Overall, respiratory illness occurred in 9 percent of late preterm births in the study.
RDS was the most common respiratory illness, occurring in 11 percent of 34-week deliveries. Only 0.3 percent of 40-week deliveries had RDS.
Transient tachypnea, also called "wet lungs," was the second most common respiratory illness, occurring in 6.4 percent of 34-week deliveries, and decreasing to 0.3 percent at 39 weeks.
"The OB community needs to assess indications for induction of labor," said Hibbard, who hopes that this study will help clinicians to counsel their patients about the importance of not requesting medically unnecessary inductions.
Hibbard suggests that further prospective research needs to be conducted to determine if it may be useful to use steroids to promote fetal lung maturity beyond the current standard of 34 weeks or if it may be useful to use medications to stop premature labor in women beyond 34 weeks to maintain pregnancy longer.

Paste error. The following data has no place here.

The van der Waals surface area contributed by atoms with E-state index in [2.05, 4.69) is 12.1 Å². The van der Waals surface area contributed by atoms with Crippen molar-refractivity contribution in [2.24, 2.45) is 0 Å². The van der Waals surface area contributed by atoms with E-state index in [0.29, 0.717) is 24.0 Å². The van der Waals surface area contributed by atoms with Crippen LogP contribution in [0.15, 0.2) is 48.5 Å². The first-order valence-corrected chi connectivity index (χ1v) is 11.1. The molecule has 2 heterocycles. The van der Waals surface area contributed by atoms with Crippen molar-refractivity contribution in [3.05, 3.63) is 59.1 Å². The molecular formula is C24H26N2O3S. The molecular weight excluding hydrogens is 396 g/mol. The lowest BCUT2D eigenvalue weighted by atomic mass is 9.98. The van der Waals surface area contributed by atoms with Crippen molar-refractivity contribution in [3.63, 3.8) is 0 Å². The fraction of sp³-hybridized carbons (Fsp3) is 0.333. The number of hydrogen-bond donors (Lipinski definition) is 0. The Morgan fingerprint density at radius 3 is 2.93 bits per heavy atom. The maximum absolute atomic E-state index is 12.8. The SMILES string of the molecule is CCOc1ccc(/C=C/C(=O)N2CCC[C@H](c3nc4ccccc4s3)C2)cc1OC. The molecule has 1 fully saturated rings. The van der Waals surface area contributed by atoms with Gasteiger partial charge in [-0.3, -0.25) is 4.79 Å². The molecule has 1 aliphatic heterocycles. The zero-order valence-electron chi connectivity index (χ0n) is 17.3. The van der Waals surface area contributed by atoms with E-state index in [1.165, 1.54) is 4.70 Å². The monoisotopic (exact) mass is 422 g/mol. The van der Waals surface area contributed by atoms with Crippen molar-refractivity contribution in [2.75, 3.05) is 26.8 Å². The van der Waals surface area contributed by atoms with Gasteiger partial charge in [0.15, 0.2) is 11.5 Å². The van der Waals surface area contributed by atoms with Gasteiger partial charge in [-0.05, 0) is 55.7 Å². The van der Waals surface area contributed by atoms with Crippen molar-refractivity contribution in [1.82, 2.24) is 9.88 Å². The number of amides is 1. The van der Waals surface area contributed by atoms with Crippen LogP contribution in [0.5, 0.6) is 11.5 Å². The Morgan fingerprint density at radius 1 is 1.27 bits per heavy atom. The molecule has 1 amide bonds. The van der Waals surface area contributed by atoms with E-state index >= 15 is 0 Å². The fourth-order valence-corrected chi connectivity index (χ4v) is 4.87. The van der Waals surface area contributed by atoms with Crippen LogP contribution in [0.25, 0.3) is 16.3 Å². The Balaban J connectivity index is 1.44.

Hibbard's UIC co-authors are Dr. Isabelle Wilkins, professor and director of maternal-fetal medicine, and Dr. Michelle Kominiarek, assistant professor of maternal-fetal medicine. The Consortium on Safe Labor includes researchers from 12 institutions (19 hospitals) who contributed data to study labor progression and Cesarean delivery.
The study was supported by the Intramural Research Program of the Eunice Shriver Kennedy National Institute of Child Health and Human Development, one of the National Institutes of Health.
Sherri McGinnis Gonzalez | EurekAlert!
Multi-year study finds 'hotspots' of ammonia over world's major agricultural areas
17.03.2017 | University of Maryland
Diabetes Drug May Improve Bone Fat-induced Defects of Fracture Healing
17.03.2017 | Deutsches Institut für Ernährungsforschung Potsdam-Rehbrücke
Astronomers from Bonn and Tautenburg in Thuringia (Germany) used the 100-m radio telescope at Effelsberg to observe several galaxy clusters. At the edges of these large accumulations of dark matter, stellar systems (galaxies), hot gas, and charged particles, they found magnetic fields that are exceptionally ordered over distances of many million light years. This makes them the most extended magnetic fields in the universe known so far.